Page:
by Logan Gruber
At the Dec. 7 St. Joseph City Council meeting, a representative from a solar power company pitched the council on the idea of creating the city’s own solar garden.
SunShare representative Kyle Roach explained a solar garden is a way for homeowners and businesses to access solar energy without having to put solar panels on their rooftops.
Currently, a three-megawatt solar facility, comprised of many fixed-in-place solar panels, is expected to be built two miles north of Cold Spring in 2016 by SunShare, a solar company based in Colorado. Three megawatts is enough to supply 600 households with electricity for day-to-day needs. One megawatt is equivalent to one million watts of electricity.
The city council had previously agreed to move forward with a non-binding letter of intent to reserve space in the Cold Spring-area solar garden, but now the city is also considering creating its own.
SunShare has contracted with Xcel Energy to build its solar gardens. The solar panels will convert energy from the sun into electricity in the panels, and that electricity then flows to Xcel substations. Xcel customers can sign an agreement with Xcel to get some of its energy from the solar source and then get a bill credit for doing so, a savings of about 5 percent on a customer’s monthly bills.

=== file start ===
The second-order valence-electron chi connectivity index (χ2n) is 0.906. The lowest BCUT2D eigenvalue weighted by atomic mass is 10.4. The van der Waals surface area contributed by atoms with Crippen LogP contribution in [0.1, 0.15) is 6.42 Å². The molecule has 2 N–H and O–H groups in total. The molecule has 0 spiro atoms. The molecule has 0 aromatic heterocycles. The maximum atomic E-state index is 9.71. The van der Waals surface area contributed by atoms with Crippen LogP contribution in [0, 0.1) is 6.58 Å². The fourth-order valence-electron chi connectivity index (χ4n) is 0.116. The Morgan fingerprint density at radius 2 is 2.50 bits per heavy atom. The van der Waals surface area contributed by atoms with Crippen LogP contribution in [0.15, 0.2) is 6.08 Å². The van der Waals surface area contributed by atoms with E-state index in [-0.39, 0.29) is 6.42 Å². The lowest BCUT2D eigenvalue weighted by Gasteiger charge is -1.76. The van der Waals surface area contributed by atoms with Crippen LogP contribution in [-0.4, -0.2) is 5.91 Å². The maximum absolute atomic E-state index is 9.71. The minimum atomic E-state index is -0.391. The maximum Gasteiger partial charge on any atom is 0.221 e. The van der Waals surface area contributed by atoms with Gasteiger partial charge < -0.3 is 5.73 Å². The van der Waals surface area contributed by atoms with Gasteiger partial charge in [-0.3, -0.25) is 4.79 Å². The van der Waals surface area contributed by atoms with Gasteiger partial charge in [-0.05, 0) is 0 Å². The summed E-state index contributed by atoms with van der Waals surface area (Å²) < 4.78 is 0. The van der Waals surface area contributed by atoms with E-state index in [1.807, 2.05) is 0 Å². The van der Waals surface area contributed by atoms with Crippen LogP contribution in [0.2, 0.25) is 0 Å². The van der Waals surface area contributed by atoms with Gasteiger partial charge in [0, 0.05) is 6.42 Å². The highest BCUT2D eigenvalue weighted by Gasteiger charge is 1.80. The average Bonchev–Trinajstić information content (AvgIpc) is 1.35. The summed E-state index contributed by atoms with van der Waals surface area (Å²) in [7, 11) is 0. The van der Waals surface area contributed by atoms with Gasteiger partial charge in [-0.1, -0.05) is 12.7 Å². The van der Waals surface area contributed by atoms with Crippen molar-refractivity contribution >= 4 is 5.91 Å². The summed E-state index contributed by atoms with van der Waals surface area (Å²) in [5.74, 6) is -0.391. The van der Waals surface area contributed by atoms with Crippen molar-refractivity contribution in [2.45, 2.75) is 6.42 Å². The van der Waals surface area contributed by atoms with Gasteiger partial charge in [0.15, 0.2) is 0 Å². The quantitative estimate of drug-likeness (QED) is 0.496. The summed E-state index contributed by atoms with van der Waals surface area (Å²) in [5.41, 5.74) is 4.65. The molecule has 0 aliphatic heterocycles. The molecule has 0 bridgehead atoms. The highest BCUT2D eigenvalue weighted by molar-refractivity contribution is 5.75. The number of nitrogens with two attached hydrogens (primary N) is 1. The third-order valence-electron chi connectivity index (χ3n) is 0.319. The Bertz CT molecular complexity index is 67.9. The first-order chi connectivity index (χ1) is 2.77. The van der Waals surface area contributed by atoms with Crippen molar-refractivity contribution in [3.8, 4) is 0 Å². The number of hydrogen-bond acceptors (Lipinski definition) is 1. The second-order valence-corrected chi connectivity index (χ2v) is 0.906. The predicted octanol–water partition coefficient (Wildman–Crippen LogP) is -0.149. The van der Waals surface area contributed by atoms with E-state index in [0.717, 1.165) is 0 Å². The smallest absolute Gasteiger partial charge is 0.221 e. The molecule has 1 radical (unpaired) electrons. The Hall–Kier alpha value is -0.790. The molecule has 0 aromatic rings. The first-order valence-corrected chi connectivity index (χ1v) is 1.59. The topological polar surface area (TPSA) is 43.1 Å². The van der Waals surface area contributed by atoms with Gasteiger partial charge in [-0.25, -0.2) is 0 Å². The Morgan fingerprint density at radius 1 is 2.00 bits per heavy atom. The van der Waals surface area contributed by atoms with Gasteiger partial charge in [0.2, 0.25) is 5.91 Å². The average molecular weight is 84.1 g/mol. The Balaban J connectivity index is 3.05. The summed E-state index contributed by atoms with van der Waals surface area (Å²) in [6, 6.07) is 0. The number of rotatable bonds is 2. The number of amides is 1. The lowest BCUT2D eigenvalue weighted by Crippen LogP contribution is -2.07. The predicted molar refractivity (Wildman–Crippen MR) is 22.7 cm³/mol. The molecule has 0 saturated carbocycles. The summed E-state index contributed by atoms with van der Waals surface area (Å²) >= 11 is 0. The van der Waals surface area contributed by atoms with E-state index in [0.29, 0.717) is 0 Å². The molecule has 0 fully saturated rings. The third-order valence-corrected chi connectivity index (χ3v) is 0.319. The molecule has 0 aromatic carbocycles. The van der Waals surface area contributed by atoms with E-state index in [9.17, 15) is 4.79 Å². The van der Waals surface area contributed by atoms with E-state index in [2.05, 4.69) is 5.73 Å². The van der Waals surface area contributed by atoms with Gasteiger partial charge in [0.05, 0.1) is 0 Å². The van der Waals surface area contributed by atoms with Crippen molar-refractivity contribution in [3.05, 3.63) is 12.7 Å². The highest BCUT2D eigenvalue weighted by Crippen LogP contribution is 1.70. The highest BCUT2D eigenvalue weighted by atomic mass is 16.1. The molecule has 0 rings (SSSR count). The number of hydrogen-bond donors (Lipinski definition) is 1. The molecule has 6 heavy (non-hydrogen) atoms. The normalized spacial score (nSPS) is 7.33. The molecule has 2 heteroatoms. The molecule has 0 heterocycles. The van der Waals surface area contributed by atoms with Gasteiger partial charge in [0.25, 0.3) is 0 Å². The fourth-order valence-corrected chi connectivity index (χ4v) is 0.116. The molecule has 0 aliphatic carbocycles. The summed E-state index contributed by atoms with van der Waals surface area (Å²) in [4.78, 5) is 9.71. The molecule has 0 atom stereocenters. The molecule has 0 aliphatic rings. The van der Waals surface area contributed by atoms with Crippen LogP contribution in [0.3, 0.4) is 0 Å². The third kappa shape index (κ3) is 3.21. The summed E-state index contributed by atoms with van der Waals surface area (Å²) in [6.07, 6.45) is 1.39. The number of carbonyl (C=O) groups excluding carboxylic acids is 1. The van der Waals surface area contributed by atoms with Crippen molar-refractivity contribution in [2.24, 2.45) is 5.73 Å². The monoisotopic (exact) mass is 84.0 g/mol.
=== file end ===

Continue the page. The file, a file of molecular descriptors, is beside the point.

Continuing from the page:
The city uses about 525 kilowatt hours per year. Contracting to receive some electricity from solar power could save the city $393,600-$435,000 throughout the course of a 25-year contract. Building a solar garden in St. Joseph would also net the city money from a lease agreement with SunShare.
The garden the city is considering could possibly be built on land near the water-treatment facility, which is on Frontage Road and Kelp Road, just south of I-94. Also currently on the land is the archery range, which may need to be rearranged, but not removed from the parcel according to Roach. This garden would generate about 1 megawatt.
The solar garden panels are made of very hard glass made to withstand hail storms, other nasty weather and arrows too, Roach joked. They will be installed in long rows in a fenced-in, secure area. Silicone reactors inside the panels collect the energy from the sun, turning it into electricity and then a wire system sends the electricity to power substations.
The city signed another non-binding letter of intent to subscribe to the Cold Spring solar garden within the next 45 days, and then, if the city moves forward with building its own garden, shifting the subscription to the St. Joseph solar garden.
To learn more about SunShare, visit its website at www.mysunshare.com.
Author: Logan Gruber
Gruber is a reporter for the Newsleaders. He grew up in Melrose, MN, attended St. John’s University, spent over a year teaching English in China, and most recently worked as the morning producer at WDIO-TV in Duluth, where he won a 2014 Upper Midwest Emmy for daytime newscasts. He enjoys reading, writing, and spending time with his wife, Jeni, and newborn daughter, Lucy, at their home in Sartell. To learn more about Gruber, head to about.me/logangruber